By Dan Staton MS, PES
This month’s piece is centered around the typical email or message I get from fellow hunters wanting to change the way their body appears and performs. I often get asked what diet I recommend or for a sample food plan with an accompanying grocery shopping list. Everyone is interested in keeping fat stores low, muscles packed with power, and sustained energy levels. Food is powerful, yet we don’t give it much thought – what we eat actually becomes what we are. Food is a drug. Too much or too little of the wrong foods and you can quickly feel and look the same – not good. So let’s keep it really simple, showcase what foods to buy, what meals to prepare, and the best way to time your eating.
Food for optimal success is as follows: meats, vegetables, nuts, seeds, some fruit, little starch, and no sugar. For meats, we as hunters take pride in living off the land so to speak and bringing home the meat for our family. The meat we bring home is generally super lean, 100% organic, and free from immunizations and other drugs. The next best bet, besides wild game, is this rule of thumb – the less legs it has the better, putting fish, turkey, and poultry at the top of the list. For vegetables – keep it fresh or frozen, stay away from anything canned. Hopefully, you can pull from your garden as well. Purchase whole nuts that are void of added salt,. Look for unsalted almonds, cashews, sunflower seeds, pistachios, etc. Fruits are usually the best when they have the last name berry – blueberries, strawberries, and raspberries. The main fruits to avoid are bananas, raisins, and canned fruit. Starch is really hard to cut out initially – but is probably the fastest way to guarantee yourself immediate fat loss. So time to stop buying bread, get rid of the pastas and any other refined man-made carbohydrate. This is going to be a challenge, but I will show you how to stay full without the heavy starches. Sugar is a very addicting little drug – it tickles your brain when it hits your blood stream, but cannot promote sustained energy levels. Too much sugar or too many calories at once and you’ve followed the formula for fat storage. So now that you’ve stocked up on the right foods, it’s time to construct some meals that will keep you alert and vibrant.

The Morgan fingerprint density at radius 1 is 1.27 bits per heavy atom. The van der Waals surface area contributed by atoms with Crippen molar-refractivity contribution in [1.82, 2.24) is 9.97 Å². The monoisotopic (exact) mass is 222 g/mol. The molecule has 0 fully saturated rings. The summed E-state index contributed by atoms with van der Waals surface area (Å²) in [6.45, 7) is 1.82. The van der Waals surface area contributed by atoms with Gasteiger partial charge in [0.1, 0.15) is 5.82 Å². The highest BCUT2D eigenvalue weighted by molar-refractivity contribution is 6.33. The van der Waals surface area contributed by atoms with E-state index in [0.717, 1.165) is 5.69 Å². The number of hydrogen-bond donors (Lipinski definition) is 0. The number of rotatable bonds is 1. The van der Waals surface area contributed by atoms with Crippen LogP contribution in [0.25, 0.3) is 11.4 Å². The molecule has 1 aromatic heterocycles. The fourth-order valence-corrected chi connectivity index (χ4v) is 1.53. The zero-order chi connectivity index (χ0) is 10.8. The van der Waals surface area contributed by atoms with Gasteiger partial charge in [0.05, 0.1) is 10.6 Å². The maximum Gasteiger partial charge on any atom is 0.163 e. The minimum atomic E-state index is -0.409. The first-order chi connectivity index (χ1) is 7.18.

The best way to insure you eat well is to plan and prepare your meals in advance. Sundays are perfect for making the bulk of your food for the week. We generally grill a dozen chicken breasts, cooked with seasoning of course, then weigh and measure out 4oz portions and put them in the fridge in Tupperware. Then we construct the world’s biggest salad full of mixed greens including spinach, kale, and romaine lettuce. This makes it very easy to have a salad with dinner every night of the week. For carbs we dice a fresh fruit salad laced with apples, pineapple, grapes, kiwi, and other berries for easy snacks. We bake squash and yams for more dense carbohydrates to add to each meal. The key here is to make all your whole foods easily accessible during a hectic workweek. It’s not a bad idea to make up your own homemade trail mix and have your meals dialed in before Monday rolls around. About two hours of food prep on the weekend is a sure fire way to make eating clean throughout the week completely doable.
Now that you’ve purchased the right foods and prepared the bulk of your meals, it’s time to plan the timing of your consumption. Eating three squares a day is very old fashioned and I believe does not do your metabolism a favor, so plan on eating six small and balanced meals a day. What I mean is, be hungry about every 3-4 hours and eat. Skipping breakfast is no longer an option. Break the fast with protein, carbohydrate, and fat. I usually encourage that all meals have at or around 40% carbohydrates, 30% fat, and 30% protein. Get your carbs from fruits and vegetables. Get your fat from nuts, seeds, and healthy oils. Get your protein from animals. Balancing out each food counter is key and making sure to eat almost every 3 hours will undoubtedly ignite a stout fat searing metabolism that will bolster great energy throughout the day. While you’re starting to be more cognizant of your intake, make sure that you’re consuming over a 100 fluid ounces of water daily and cutting out alcohol.
Meats, vegetables, nuts, seeds, some fruit, little starch, and no sugar. It’s a no nonsense approach that will improve your mood, energy, and lifestyle. You’ll have to shop the perimeter of the grocery store, plan and prepare your meals for the week, and graze throughout the day. Change doesn’t come easy, but the rewards and benefits outweigh any meek excuse you can muster. Try just one week of this basic approach and hopefully you’ll feel and look better in a matter of days. Food is a drug, it’s the best medicine, and can make your outdoor lifestyle more enjoyable and extended for years to come.
May 22, 2012
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